*These documents may be accessed electronically on NSF's Website at http://www.nsf.gov/awards/managing/award_conditions.jsp?org=NSF. Paper copies may be obtained from the NSF Publications Clearinghouse, telephone (703) 292-7827 or by e-mail from nsfpubs@nsf.gov.

    More comprehensive information on NSF Award Conditions and other important information on the administration of NSF awards is contained in the NSF Award & Administration Guide (AAG) Chapter II, available electronically on the NSF Website at http://www.nsf.gov/publications/pub_summ.jsp?ods_key=aag.

    Special Award Conditions:

     
    STTR Phase I and Phase II awards are subject to availability of funds. NSF has no obligation to make any specific number of STTR Phase I or Phase II awards based on a solicitation and may elect to make several or no awards under any specific subtopic. STTR Phase I awards are 12 month, fixed-price grants and shall not exceed $150,000. The STTR Phase II fixed-priced grants typically will not exceed $500,000 per award. A Phase II award is based on a Phase I award. STTR Phase II awards normally will be made for a 24-month period of performance. (For information on Phase II, reference Phase II proposal preparation found on the SBIR/STTR web site (Phase II Award Information). Reasonable fees for profit (not to exceed 7% of the total direct and indirect costs) will be considered under both phases.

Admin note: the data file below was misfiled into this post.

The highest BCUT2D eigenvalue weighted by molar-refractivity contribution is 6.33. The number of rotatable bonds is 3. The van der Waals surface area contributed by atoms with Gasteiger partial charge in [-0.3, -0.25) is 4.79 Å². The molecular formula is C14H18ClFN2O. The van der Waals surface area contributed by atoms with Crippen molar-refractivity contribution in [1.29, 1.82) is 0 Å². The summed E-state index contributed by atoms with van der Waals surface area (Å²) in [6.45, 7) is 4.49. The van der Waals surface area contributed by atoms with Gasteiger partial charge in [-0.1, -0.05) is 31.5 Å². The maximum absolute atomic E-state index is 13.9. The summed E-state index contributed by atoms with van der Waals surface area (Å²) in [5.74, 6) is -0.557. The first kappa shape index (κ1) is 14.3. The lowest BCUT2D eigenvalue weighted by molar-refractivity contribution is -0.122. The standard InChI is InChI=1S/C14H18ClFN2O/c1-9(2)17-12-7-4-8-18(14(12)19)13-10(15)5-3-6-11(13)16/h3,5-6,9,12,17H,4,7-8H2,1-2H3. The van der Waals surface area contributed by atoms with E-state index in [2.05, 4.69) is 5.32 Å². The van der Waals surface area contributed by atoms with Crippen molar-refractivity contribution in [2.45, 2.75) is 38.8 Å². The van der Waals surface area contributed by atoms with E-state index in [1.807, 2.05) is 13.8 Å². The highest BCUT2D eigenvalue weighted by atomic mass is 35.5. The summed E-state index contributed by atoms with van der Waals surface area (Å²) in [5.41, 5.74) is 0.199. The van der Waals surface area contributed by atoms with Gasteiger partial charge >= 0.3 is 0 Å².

C. Reporting Requirements

    The Principal Investigator must submit a final project report to the cognizant Program Officer within 15 days following the expiration of a grant.

    Failure to provide the required final project report will delay NSF review and processing of any future funding increments as well as any pending proposals for that PI. PIs should examine the format of the required report in advance to assure availability of required data.

    PIs are required to use NSF's electronic project-reporting system, available through FastLane, for preparation and submission of the final project report.  Such reports provide information on activities and findings, project participants (individual and organizational) publications; and, other specific products and contributions.  PIs will not be required to re-enter information previously provided, either with a proposal or in earlier updates using the electronic system.  Submission of the report via FastLane constitutes certification by the PI that the contents of the report are accurate and complete.

     
    A Phase I STTR final report is required to be uploaded as part of a STTR Phase II proposal.

    VIII. AGENCY CONTACTS

    General inquiries regarding this program should be made to:

    • Ben   Schrag, Program Director, telephone: (703) 292-8323, email: bschrag@nsf.gov

    • Josephine   Yuen, Program Director, telephone: (703) 292-5332, email: jyuen@nsf.gov

    For questions related to the use of FastLane, contact:

    IX. OTHER INFORMATION